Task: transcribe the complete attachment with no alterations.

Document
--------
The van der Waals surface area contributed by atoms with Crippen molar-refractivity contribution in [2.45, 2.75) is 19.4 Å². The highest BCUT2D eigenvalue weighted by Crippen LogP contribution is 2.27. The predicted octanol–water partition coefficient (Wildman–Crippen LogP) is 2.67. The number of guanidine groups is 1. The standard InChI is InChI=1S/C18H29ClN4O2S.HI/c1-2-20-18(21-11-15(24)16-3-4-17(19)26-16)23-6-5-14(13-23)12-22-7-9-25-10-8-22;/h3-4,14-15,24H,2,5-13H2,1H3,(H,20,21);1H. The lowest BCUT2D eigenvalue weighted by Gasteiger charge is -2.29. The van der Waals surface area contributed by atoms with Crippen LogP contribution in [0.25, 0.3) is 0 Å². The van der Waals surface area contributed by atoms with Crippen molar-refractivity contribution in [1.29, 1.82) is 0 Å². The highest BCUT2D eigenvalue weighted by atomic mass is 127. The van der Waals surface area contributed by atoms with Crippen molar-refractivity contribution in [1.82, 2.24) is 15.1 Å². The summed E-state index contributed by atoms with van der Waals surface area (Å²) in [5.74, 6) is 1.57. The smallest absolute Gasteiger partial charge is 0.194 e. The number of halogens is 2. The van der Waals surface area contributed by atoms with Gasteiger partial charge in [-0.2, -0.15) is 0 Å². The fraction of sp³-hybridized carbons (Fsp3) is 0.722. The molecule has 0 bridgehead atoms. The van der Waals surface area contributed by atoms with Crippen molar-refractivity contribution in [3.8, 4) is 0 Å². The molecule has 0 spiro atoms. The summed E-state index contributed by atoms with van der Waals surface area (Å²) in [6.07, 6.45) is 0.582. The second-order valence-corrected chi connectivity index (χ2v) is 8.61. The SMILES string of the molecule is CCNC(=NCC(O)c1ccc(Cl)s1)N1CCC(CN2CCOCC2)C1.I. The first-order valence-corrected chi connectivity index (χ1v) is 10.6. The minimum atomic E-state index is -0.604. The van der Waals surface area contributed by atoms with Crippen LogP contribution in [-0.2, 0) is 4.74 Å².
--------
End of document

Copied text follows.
The van der Waals surface area contributed by atoms with Crippen molar-refractivity contribution in [2.45, 2.75) is 19.4 Å². The highest BCUT2D eigenvalue weighted by Crippen LogP contribution is 2.27. The predicted octanol–water partition coefficient (Wildman–Crippen LogP) is 2.67. The number of guanidine groups is 1. The standard InChI is InChI=1S/C18H29ClN4O2S.HI/c1-2-20-18(21-11-15(24)16-3-4-17(19)26-16)23-6-5-14(13-23)12-22-7-9-25-10-8-22;/h3-4,14-15,24H,2,5-13H2,1H3,(H,20,21);1H. The lowest BCUT2D eigenvalue weighted by Gasteiger charge is -2.29. The van der Waals surface area contributed by atoms with Crippen LogP contribution in [0.25, 0.3) is 0 Å². The van der Waals surface area contributed by atoms with Crippen molar-refractivity contribution in [1.29, 1.82) is 0 Å². The highest BCUT2D eigenvalue weighted by atomic mass is 127. The van der Waals surface area contributed by atoms with Crippen molar-refractivity contribution in [1.82, 2.24) is 15.1 Å². The summed E-state index contributed by atoms with van der Waals surface area (Å²) in [5.74, 6) is 1.57. The smallest absolute Gasteiger partial charge is 0.194 e. The number of halogens is 2. The van der Waals surface area contributed by atoms with Gasteiger partial charge in [-0.2, -0.15) is 0 Å². The fraction of sp³-hybridized carbons (Fsp3) is 0.722. The molecule has 0 bridgehead atoms. The van der Waals surface area contributed by atoms with Crippen molar-refractivity contribution in [3.8, 4) is 0 Å². The molecule has 0 spiro atoms. The summed E-state index contributed by atoms with van der Waals surface area (Å²) in [6.07, 6.45) is 0.582. The second-order valence-corrected chi connectivity index (χ2v) is 8.61. The SMILES string of the molecule is CCNC(=NCC(O)c1ccc(Cl)s1)N1CCC(CN2CCOCC2)C1.I. The first-order valence-corrected chi connectivity index (χ1v) is 10.6. The minimum atomic E-state index is -0.604. The van der Waals surface area contributed by atoms with Crippen LogP contribution in [-0.2, 0) is 4.74 Å².